Our client is a market leader in oil field logistics and transload services. They own and manage a nationwide network of transload terminals where they store and move millions of pounds of bulk sand, crude, and other materials to and from trucks, railcars, silos, and other containers. Their services are a critical element in the energy supply chain in North America.
This transload company contracted with one of their clients to install 4 200 ft silos to store frac sand and more quickly process inbound and outbound loads from one of their facilities. The silo installation included a pit and bucket elevator system for unloading railcars, truck scales and gate valves for loading trucks, and an automation system to control all this equipment remotely from an onsite scale house.
The facility is owned operated by the transload provider, but the silos would be owned by the client and used exclusively for their product. The silos were constructed because this was one of the busiest terminals in the region, with an extremely high volume of trucks.
The facility is located in a small town on one of its major thoroughfares, and the long line of trucks waiting to be loaded had caused traffic blockage for the entire town, much to the annoyance of local residents.
The silos were designed to be managed using an piece of industrial automation software called a SCADA (short for “supervisory control and data acquisition”). This significant investment in mechanical equipment and software promised to increase throughput for the terminal. However, since the SCADA was provided by their client, the transload company had no control over the software, and limited access to its data.
Our client has a custom terminal management application, which we helped them build, and which manages inventory, bills of lading, transload billing, and all other aspects of on-site terminal operations. It also feeds data to report systems used by management and customers to make strategic decisions.
Any loads into and out of the silos needed to be tracked in the terminal management application in order to maintain accurate inventory, and to generate correct bills of lading. Additionally, the terminal management application needed to feed data into the SCADA system about the trucks being loaded through the silos, to ensure the correct product was loaded on each truck.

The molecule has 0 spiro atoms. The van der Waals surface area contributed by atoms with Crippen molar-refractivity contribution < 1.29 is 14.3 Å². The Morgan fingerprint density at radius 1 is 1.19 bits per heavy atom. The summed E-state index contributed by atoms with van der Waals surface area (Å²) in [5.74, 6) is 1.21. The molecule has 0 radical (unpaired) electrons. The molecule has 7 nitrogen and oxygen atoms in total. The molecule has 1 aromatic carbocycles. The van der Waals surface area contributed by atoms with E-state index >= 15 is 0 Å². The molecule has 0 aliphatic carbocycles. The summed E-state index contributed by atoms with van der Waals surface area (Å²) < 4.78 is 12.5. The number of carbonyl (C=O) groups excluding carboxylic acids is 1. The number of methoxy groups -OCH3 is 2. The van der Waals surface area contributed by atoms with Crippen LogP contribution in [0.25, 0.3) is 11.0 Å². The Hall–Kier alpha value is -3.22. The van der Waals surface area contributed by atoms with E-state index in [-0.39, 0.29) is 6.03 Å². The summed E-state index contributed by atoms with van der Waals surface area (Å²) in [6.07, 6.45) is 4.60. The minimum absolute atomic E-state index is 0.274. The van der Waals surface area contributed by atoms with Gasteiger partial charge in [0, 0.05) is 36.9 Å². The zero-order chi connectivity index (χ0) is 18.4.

The SCADA system implemented at this site had limited integration capabilities. However, it was configured to write out a log of trucks unloaded and railcars loaded to a local MySQL database, in two separate tables. The system also had the ability to consume an XML feed of incoming trucks.
We had previously built the client a custom microservice service in Node.JS. It ran on an appliance installed at each of their facilities, and collected data from truck scales, interfacing with the terminal management application in the cloud through a REST API.
We modified this service, adding a microservice to provide the XML feed the SCADA required, pulling data from the terminal management application. We also added a service which would repeatedly poll the SCADA database for new and updated records in the relevant tables. Any new loads would be translated to the format required by the terminal management system’s REST API, and forwarded to that system, in as close to real time as possible.
This project had a very tight deadline but we were able to execute quickly and deploy our solution within just a few days. Our client’s operators on-site were able to run the automation system and load trucks far more quickly, increasing throughput while decreasing traffic.
The automation system received the truck and product data it needed to correctly assign products. The operations team was able to generate bills of lading through the terminal management application, utilizing all the optimizations already present in that system.
Since all load and unload events occurring at the silos were automatically logged in the terminal management application, they were able to track inventory without manual double entry, saving time and avoiding errors.
The transload provider was able to exceed expectations for their client, and the terminal became the most productive site in the client’s entire logistics network.